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Lessons from the Fed hike

The lack of fireworks after the Fed rate hike shows us that timing your investment decision based on market events is a futile exercise

Lessons from the Fed hike

"Buy on rumour and sell on news" has for long been the trader's mantra in the stock markets. But yesterday's market reaction, or the lack of it, to the much-hyped 25 basis point rate hike by the US Fed, tells us that even long-term investors should be aware of this adage.

For an event that was supposed to be a catastrophe for emerging markets such as India, it has had a surprisingly positive impact in the short term. After the Fed announcement of a 0.25 per cent hike, the BSE Sensex rallied 309 points, the rupee was up 31 paise against the dollar and MCX gold futures barely moved, suffering just a 0.4 per cent blip.

Watershed moment
Ever since the US Fed announced its intention of tapering its bond buyback programme and putting an end to its liquidity-on-tap policy in 2013, market experts have been predicting that this would be a watershed moment for markets.

After all, the Fed had been holding its rates close to zero for seven long years after the global credit crisis. At the fag end of this period, it was even pumping $85 billion of additional monthly liquidity into its financial markets, in order to simulate the US economy. And as everybody knows, all this free money sloshing around in the US markets indirectly flowed into a variety of asset classes around the world, from gold and oil to emerging market equities and bonds, leading to minor bubbles across assets. So if all that money were to disappear suddenly, will that not spark off a global liquidity crunch and cause those asset classes to melt down?

The logic of this argument is irrefutable.

Why no reaction?

So why did the global equity markets, including the US, rally after the Fed rate hike? And why did emerging markets such as India feel no heat?

By preparing global investors for the risk of taper well in advance of implementing it, the US Fed has given investors such a long time to worry over and plan for it, that when the actual event arrived, everyone had finished reacting!

So, in the last one year, risk averse investors who were jittery about emerging markets had probably pulled out money from EM funds to put it to work in the US. Speculators and safe-haven investors who had piled on to gold had reduced their exposure to gold ETFs and raised their dollar bets. And investors who wanted to back out of volatile EM currencies and bet on a rising dollar probably did so too.

Facts and figures support this. One, based on year-to-date returns for December 15, 2015, all the BRICs markets are in the red, with negative returns of 8 to 45 per cent. The Indian Sensex, a stronger market, was down 8 per cent. In contrast, the US Dow Jones was down by a marginal 2 per cent and the Nasdaq made gains of 5 per cent in this period.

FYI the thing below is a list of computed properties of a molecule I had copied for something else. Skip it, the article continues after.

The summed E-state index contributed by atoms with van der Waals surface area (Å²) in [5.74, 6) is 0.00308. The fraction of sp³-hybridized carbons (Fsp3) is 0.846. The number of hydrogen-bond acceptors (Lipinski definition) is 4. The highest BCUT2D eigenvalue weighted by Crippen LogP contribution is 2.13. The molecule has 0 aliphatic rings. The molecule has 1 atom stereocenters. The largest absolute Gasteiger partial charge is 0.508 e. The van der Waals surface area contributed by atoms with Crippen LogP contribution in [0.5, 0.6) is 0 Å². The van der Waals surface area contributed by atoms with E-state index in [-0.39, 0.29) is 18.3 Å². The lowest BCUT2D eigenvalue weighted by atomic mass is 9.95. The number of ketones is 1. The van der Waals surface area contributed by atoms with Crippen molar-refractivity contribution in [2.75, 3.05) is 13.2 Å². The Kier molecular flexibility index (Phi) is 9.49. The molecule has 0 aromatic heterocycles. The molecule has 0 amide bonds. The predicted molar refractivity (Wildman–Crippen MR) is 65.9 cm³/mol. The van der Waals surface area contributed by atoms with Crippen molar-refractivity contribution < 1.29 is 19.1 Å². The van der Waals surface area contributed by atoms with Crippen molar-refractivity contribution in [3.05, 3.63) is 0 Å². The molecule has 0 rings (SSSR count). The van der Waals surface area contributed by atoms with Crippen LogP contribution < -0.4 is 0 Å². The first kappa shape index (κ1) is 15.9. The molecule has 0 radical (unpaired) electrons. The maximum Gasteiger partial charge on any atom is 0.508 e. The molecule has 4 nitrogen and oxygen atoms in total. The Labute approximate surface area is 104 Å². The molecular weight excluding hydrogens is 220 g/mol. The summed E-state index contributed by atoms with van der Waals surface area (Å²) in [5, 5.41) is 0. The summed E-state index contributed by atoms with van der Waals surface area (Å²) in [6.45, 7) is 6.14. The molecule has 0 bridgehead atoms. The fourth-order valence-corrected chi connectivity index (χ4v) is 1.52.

Two, global gold prices had fallen by nearly 15 per cent by December 15, while the Dollar Index (which captures the USD against major currencies) was up 8.8 per cent.

Three, global EM funds have been seeing steady pullouts through 2015. In India, Foreign Portfolio Investors, who had sharply increased their net investments in stocks and bonds to ₹2.5 lakh crore in 2014 (post the Modi win), cut back their investments to just ₹65,000 crore in 2015 (YTD December 15). All this suggests that, even as the US Fed kept threatening to hike its rates throughout 2015 and gave markets month-to-month updates on when and how the hikes may happen, global investors assumed that the hikes were inevitable and were busily positioning their portfolios for it. When the Fed hike actually came, the fact that it was only 25 basis points and the dovish tenor of the Fed's statement, came as a pleasant surprise. It is also important that, apart from closely meeting market expectations for this hike, the Fed has removed uncertainty on this count over the next one year by setting a target rate for end 2016 (it is to be at 1.375 per cent).

The lessons

Overall, there are three lessons for investors from the Fed episode.

  • One, when a negative event is in the offing, expect the market's worst reaction to it when the news is out for the very first time. In hindsight, the reactions of the Sensex, Indian bond yields and the rupee to the taper tantrum in June 2013, when the Fed first hinted at tapering, was far worse than that to this week's hike.
  • Two, when markets are reacting in a knee-jerk fashion to a big announcement, do not act in panic. Had you sold your equity funds or long-term gilt funds during the taper tantrum fearing the eventual rate hike, you would be the loser today. The same holds good for buying decisions too. Investors who waited for the Fed rate risk to be 'over' before investing in equities, may well have missed out a good part of the upside.
  • Three, this is the age of instant information dissemination. The good old days, when someone would make an announcement in one corner of the world, which market experts would take days to analyse, after which the market would spend months reacting to it, are well and truly over.

Whether it is good news or bad news, information capture in today's markets is instant. Many global investors, who are much smarter than us, are constantly on the look-out for money-making opportunities from big events. They are also equipped with the algos and the technology to trade on it within minutes.

As an ordinary investor who is keen to create long-term wealth, it is best to stay out of this game of timing your buys or sells to so-called big market events. If you've hired a professional fund manager to invest on your behalf, you should let him analyse events and position his portfolio accordingly. No amount of analysis on our part can really help us prepare for market reactions to a particular event.